What Are Customer Touchpoints? Meaning + Examples

Content Writer
April 1, 2024

Anytime a customer interacts with your brand, we call it a customer touchpoint. These interactions span from initial awareness, let's say seeing an ad on LinkedIn, to post-purchase support.

Understanding and optimizing these touchpoints is critical for companies aiming to enhance customer experience (CX) and drive loyalty. Why? Because customer touchpoints serve as crucial moments that influence purchasing decisions, shape perceptions, and define the overall brand experience.

In this article, we’ll explore different customer touchpoints, provide examples, and discuss best practices to optimize your customer journey.

Customer touchpoints meaning

Customer touchpoints are the various interactions a consumer has with a brand throughout their purchasing journey. These touchpoints encompass every point of contact, whether physical, digital, or interpersonal, where customers engage with a company's products, services, or representatives.

These touchpoints are extremely important as they provide companies with a chance to deliver excellent experiences to their customers or make a so-called good impression.

Studies show that customers are prepared to abandon brands to which they are loyal after three or fewer instances of poor customer experience. Conversely, when they consistently have positive experiences with a brand, they spend 140% more money with those brands.

What are B2B customer journey touchpoints?

B2B customer journey touchpoints are the moments where businesses interact or connect with each other, such as through emails, sales meetings, or online platforms. These points of contact are crucial because they affect how businesses view and feel about each other, influencing decisions and relationships.

While some of the B2B and B2C customer touchpoints overlap, there are some differences. Take a look at them below:

B2B TouchpointsB2C Touchpoints
Complex and detailed interactionsQuick, emotional engagements
Longer decision-making processes involving multiple stakeholdersStraightforward transactions aimed at individual consumers
Focus on building relationships and providing tailored informationEmphasis on convenience and immediate satisfaction

Customer touchpoint examples

Customer touchpoints will differ across companies and industries. For instance, for a marketing agency, touchpoints might include the website, social media channels, and email marketing. For a SaaS business, they could include product demos, webinars, customer support help desks, and knowledge base resources. These touchpoints can even be physical like trade shows and conferences.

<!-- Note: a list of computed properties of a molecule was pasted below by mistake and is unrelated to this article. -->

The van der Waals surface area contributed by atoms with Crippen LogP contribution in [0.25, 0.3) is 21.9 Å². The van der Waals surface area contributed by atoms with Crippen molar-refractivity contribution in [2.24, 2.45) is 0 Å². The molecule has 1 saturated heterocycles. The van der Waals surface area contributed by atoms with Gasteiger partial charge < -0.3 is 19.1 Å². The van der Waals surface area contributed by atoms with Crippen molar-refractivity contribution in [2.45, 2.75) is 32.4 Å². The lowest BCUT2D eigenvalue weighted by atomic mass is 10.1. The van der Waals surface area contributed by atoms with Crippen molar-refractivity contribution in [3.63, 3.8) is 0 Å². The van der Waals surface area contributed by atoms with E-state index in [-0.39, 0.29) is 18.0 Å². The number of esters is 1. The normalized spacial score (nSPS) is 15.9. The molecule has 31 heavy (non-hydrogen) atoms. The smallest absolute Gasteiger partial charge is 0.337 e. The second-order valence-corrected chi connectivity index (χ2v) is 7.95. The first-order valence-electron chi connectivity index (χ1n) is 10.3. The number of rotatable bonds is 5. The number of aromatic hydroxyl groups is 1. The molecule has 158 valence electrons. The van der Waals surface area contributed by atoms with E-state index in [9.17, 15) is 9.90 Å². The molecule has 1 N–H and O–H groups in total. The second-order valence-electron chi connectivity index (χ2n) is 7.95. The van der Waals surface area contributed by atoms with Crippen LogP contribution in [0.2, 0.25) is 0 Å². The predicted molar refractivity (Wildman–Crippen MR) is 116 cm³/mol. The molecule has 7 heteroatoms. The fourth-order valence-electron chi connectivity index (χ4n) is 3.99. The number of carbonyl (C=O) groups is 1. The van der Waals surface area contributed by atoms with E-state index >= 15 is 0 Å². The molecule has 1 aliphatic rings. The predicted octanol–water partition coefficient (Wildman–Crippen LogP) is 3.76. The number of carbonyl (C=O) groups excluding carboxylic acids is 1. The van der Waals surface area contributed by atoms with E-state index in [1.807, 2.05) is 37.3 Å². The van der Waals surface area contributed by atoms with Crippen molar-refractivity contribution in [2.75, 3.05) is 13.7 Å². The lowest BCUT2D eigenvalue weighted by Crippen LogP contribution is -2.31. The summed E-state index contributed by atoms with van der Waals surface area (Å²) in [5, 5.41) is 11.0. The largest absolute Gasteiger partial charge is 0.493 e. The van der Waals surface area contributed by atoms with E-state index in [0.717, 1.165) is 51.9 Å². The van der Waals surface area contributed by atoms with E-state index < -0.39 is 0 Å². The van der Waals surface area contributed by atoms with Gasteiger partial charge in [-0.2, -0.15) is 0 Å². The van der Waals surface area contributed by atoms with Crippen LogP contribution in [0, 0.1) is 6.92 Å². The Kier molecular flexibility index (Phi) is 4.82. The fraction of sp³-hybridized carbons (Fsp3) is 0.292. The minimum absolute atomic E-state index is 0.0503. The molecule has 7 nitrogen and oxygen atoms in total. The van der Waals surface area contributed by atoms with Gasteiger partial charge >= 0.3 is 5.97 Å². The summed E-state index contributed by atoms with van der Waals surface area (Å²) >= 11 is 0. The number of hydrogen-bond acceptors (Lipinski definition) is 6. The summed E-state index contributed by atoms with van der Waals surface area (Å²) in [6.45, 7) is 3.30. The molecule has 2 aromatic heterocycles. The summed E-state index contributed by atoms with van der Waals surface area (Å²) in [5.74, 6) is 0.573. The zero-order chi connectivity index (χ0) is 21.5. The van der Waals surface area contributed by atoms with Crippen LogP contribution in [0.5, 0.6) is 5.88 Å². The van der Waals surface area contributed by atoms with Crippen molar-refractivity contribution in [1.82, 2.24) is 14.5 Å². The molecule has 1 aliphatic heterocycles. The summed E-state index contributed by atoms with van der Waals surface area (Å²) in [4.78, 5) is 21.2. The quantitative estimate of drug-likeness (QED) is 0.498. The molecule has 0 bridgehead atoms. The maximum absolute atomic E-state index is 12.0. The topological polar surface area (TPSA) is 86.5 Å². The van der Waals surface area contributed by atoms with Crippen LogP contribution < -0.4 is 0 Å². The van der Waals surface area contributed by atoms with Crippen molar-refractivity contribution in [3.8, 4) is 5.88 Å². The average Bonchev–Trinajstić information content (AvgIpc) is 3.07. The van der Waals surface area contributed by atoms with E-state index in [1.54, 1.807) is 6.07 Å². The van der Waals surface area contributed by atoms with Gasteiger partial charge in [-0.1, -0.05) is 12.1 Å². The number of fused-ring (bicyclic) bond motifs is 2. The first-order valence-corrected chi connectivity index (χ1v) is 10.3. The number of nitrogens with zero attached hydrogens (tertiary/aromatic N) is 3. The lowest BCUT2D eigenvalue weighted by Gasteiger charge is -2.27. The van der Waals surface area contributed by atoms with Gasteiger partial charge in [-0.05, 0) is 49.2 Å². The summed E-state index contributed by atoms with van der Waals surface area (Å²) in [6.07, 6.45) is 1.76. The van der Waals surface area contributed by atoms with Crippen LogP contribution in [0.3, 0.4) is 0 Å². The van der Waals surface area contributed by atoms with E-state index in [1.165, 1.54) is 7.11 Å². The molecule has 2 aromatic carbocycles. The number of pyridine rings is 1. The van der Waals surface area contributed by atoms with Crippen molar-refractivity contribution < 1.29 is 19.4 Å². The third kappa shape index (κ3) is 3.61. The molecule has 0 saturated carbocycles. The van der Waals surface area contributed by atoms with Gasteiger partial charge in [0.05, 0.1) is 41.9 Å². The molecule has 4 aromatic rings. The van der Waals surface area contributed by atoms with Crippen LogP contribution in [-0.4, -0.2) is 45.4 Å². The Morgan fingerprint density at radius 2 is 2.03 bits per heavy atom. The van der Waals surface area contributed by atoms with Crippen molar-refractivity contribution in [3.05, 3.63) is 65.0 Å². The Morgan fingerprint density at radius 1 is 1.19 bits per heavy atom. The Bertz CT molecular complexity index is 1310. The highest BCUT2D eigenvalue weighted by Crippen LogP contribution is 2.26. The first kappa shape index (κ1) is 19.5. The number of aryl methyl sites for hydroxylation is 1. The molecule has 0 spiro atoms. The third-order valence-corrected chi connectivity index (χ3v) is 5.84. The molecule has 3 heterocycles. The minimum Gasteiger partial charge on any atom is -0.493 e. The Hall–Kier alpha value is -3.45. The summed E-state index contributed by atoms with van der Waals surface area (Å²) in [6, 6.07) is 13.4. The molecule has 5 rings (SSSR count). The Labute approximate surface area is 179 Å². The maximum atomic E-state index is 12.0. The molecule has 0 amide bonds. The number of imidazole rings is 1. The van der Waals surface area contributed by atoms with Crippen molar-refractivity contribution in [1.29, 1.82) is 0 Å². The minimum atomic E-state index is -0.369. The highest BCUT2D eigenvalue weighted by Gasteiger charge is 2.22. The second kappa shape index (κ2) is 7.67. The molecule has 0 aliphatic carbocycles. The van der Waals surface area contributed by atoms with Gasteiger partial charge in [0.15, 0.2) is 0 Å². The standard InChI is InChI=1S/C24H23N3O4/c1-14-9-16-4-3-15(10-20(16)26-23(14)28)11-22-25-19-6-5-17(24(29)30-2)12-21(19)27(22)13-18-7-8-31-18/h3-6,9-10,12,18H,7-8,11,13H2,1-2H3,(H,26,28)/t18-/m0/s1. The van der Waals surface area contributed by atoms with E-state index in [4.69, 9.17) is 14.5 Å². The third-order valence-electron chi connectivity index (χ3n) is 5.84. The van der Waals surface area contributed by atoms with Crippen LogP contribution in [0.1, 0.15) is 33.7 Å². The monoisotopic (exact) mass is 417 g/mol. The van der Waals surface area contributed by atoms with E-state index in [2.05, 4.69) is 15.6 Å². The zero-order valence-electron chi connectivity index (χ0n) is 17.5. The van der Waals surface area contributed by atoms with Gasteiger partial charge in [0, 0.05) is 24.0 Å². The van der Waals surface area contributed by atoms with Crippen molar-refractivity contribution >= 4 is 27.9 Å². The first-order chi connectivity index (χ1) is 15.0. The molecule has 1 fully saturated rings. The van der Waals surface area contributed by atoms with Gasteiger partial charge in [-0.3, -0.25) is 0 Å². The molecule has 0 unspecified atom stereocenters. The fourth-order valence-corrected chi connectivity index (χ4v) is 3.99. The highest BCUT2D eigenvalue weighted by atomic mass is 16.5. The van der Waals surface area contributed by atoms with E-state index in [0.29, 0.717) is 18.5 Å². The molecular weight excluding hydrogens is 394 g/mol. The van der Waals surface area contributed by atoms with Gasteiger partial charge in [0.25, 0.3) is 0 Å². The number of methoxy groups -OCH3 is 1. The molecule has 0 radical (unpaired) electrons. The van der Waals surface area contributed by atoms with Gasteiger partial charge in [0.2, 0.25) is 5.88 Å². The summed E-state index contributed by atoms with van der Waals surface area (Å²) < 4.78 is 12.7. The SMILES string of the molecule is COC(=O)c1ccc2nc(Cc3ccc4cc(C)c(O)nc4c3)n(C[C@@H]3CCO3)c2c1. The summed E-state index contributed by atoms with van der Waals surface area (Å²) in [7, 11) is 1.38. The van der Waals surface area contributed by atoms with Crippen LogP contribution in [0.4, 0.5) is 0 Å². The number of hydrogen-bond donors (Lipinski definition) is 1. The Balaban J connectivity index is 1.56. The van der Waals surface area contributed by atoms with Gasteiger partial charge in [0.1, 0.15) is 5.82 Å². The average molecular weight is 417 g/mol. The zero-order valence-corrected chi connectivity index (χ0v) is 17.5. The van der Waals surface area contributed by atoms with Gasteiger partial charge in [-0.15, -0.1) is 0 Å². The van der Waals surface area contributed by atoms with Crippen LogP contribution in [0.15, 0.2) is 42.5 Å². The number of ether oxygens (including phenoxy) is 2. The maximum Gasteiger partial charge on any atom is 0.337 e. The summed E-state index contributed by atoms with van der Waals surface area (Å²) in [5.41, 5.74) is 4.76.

Here are some other customer touchpoint examples:

  • Customer service calls;
  • Live chats and chatbots;
  • Customer feedback surveys;
  • In-person meetings;
  • Sales calls;
  • Direct mail;
  • Interactive content;
  • Mobile apps.

However, not all touchpoints carry the same weight. Certain ones play a pivotal role in refining your customer experience. Let's unpack them below.

What are the five main customer touchpoints?

1. Your website

Your website often serves as the first point of contact between your business and potential customers. Make it count!

People make up their minds about a website in just 50 milliseconds. If it’s slow, the navigation is complicated, the subscription cancelation button is hidden, and there’s no way to contact your customer support team, you won’t make a great impression.

Poor user experience (UX) can drive most of your potential customers straight to your competitors. That’s why your website is the first customer touchpoint you should be looking to optimize.

2. Customer service

Customer service is the heartbeat of customer satisfaction. Let’s be honest: customer service is something that can annoy your customers if not done right. Data demonstrates that 32% of customers will leave a brand just after one bad customer support experience.

Optimizing your customer service literally means improving every aspect of your operations, from training your staff to all the different channels your customers might reach out to. Ideally, you want to provide omnichannel customer support.

3. Customer surveys

Customer surveys are invaluable in capturing the voice of the customer. They not only offer insights into what you’re doing right or wrong but also demonstrate that you value their opinion.

There are a dozen different ways to collect customer feedback, such as: